Emissions and Climate Change
The agenda of the United Nations Conference on Climate Change, Paris, 30 November- 11 December 2015 has as a principal topic the rate of emissions of greenhouse gases (GHGs), particularly CO2 (https://www.cop21.gouv.fr/en/learn/). Of particular concern is the global warming, and accompanying weather extremes and sea level rise, projected to result from the GHG emissions. Although this is a complex topic, some basic numbers can be developed to give an idea of what might happen to global temperatures.
The annual increase in CO2 concentration is presently 2 ppm/yr = 20 ppm/decade. The increase in the atmospheric temperature has recently been approximately 0:13oC/decade. Thus, a CO2 sensitivity of [0.13 / 20] = 0:0065oC/ppm can be used to estimate the global temperature increase from CO2 emissions.
For example, the increase in CO2 concentration from 1850 to 2015 was 120 ppm corresponding to a temperature increase of (0:0065)(120) = 0:78oC= 1:40oF in agreement with reported values. For a total increase of 2oC, which is a critical value that is now often quoted, the increase in CO2 would have to be 2/ 0.0065 = 308 ppm. At the current rate of CO2 increase, the required time would be
308/2 = 154 yr. However, this time interval is probably too long since the rate of emission of CO2 will substantially exceed 2 ppm/yr at current rates of increase of CO2 emissions.
For example, if the average rate of CO2 emissions increases to 3 ppm/yr, which is quite likely in the near future of a few decades, the time to reach 2oC will be 308/3 = 103 yr or approximately one century. And the CO2 will remain in the atmosphere for centuries, so the temperature increase will most likely not be reversed for a long time. This analysis, while simplistic, indicates the urgency of reducing the CO2 emissions rate rather than allowing it to increase as it is now.
Submitted on 12th November 2015
A. J. McHugh, Lehigh University
G. W. Griths, City University London
W. E. Schiesser, Lehigh University
CO2 and Global Warming: The long-term perspective
We must hope that the coming COP21 meeting in Paris will recognise that global warming is for the long term, outweighing the general concern about the next few decades.
CO2 dissolves increasingly as oceans cool and is released to the atmosphere as they warm, with the total constant for the duration of the ice core record. Natural sequestration of the fossil fuel CO2 will require millions of years. It will remain as an added constituent of the surface environment. We are causing a permanent effect. The tipping point concept is irrelevant.
The present rate of global warming is slow because 90% of the greenhouse-induced heat is absorbed by the oceans. Even with a constant atmospheric CO2 concentration they would take 100 to 200 years to catch up with the atmospheric temperature. Then accelerated global warming will cause the rate of sea level rise to be about 4 metres/century, producing generations of climate refugees. A mean global temperature rise as small as 2°C is an impossible hope. The next two ice ages have already been prevented and the intervening warmer periods will be hotter than at any time in the last million years.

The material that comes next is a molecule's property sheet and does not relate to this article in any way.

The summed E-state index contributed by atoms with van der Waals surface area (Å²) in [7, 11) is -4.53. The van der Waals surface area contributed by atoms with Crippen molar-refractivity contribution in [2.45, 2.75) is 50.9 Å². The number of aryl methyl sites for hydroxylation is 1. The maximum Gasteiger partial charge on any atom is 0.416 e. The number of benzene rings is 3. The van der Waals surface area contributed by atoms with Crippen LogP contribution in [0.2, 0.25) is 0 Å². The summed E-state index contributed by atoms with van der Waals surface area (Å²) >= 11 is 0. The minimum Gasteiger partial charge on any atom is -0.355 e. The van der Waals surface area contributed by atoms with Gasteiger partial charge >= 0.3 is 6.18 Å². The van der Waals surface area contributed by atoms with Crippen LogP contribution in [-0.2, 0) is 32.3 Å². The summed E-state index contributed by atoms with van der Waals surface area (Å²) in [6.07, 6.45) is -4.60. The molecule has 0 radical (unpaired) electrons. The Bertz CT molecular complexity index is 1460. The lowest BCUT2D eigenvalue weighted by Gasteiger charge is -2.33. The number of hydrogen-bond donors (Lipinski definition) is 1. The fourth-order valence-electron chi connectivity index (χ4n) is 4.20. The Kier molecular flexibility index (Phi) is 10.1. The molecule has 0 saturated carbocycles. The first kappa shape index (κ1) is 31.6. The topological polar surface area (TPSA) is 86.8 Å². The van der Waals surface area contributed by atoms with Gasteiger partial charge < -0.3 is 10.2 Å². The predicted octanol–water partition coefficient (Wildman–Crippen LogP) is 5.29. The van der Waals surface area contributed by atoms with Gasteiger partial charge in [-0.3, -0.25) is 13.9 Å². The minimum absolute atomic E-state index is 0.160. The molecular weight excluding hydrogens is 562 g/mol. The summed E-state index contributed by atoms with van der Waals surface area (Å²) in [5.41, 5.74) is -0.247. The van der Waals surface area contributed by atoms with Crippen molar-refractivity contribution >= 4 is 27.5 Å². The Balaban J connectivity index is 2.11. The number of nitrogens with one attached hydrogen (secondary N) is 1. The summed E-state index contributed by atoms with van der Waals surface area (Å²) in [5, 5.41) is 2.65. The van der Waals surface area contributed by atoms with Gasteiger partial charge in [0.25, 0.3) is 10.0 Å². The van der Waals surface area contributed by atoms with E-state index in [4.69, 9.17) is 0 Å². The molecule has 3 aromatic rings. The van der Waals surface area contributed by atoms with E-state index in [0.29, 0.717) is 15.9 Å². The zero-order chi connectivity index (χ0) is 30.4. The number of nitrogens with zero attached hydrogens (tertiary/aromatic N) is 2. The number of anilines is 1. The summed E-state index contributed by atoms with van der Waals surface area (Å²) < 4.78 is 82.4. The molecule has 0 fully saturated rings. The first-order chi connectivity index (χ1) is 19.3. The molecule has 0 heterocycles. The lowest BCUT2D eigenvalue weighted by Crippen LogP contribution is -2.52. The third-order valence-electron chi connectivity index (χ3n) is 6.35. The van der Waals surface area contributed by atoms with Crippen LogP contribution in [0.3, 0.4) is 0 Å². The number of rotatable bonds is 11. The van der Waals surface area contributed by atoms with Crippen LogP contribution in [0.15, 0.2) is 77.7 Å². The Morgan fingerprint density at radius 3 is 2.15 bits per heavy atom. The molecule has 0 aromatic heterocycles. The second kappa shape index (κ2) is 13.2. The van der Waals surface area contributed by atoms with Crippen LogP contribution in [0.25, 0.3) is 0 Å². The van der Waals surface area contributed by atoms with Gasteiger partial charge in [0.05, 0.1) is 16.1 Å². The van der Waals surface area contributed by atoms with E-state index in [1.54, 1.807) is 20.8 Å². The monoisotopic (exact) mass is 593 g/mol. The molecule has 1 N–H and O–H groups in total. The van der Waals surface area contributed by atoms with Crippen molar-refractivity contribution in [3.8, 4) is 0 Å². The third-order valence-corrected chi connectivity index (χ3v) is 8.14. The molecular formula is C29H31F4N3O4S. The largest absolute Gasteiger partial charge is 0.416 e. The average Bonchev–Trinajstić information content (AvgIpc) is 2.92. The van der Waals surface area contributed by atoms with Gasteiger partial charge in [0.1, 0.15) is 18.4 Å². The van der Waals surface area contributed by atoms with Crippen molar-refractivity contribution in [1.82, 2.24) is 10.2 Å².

For our detailed arguments see: ‘The Earth as a cradle for life: the origin, evolution and future of the environment’, World Scientific 2013.
Submitted on 16th November 2015
Jane Hodgkinson and Frank Stacey
CSIRO, Brisbane, Australia
Climate change is Real and Man-Made, but right culprit should be found first
With the world's leaders meeting to discuss climate change at COP21 in Paris, France, starting from the end of this month, it seems most appropriate to comment on the topic of climate change at this moment.
In contrast to being portrayed as a skeptic of climate change by some biased politicians and environmentalist bloggers, I have shown that climate change is real and is mainly man-made in my scientific publications.
The above conclusion seems not always satisfactory to all politicians and scientists. Some of them have something to argue—the overwhelmingly accepted climate models have told that climate change is caused mainly by anthropogenic carbon dioxide (CO2). This is also the conclusion delivered in IPCC Reports.
The climate models, however, do not agree with the observations of global surface temperature changes for the periods of not only the past 16 years but prior to 1930 (the pre-CFC era) and of Antarctic stratospheric temperature change since the 1950s as well. The world leaders and policy makers should be aware of this fact.
My observations show that climate change is caused predominantly by man-made chlorofluorocarbons (CFCs), the substances that also lead to the ozone hole over the Polar Regions.
The observations, documented in my recently published book, “New Theories and Predictions on the Ozone Hole and Climate Change”, show strong evidence that the warming effect of rising CO2 has not been observed. Moreover, quantifying the contribution of man-made halogen-containing gases (mainly CFCs) to climate change gives a nearly perfect match with observed global surface temperatures.
This is probably good news on the horizon. The successful execution of the Montreal Protocol has shown its effectiveness in controlling the ozone hole in the Polar Regions and in reversing the disturbing warming trend.
The world protocols should perhaps be focused on continuing the efforts to phase out the production and use of halogen-containing greenhouse gases including CFCs, HCFCs, HFCs, PFCs, etc.
With no doubts, environmental and ecological protection, air pollution control, and energy crisis are the topics of great importance to humans in the 21th century. But there is no solid scientific evidence to argue that CO2 would be the main culprit of modern climate change happening since the late half of last century.
Submitted on 19th November 2015
University of Waterloo, Canada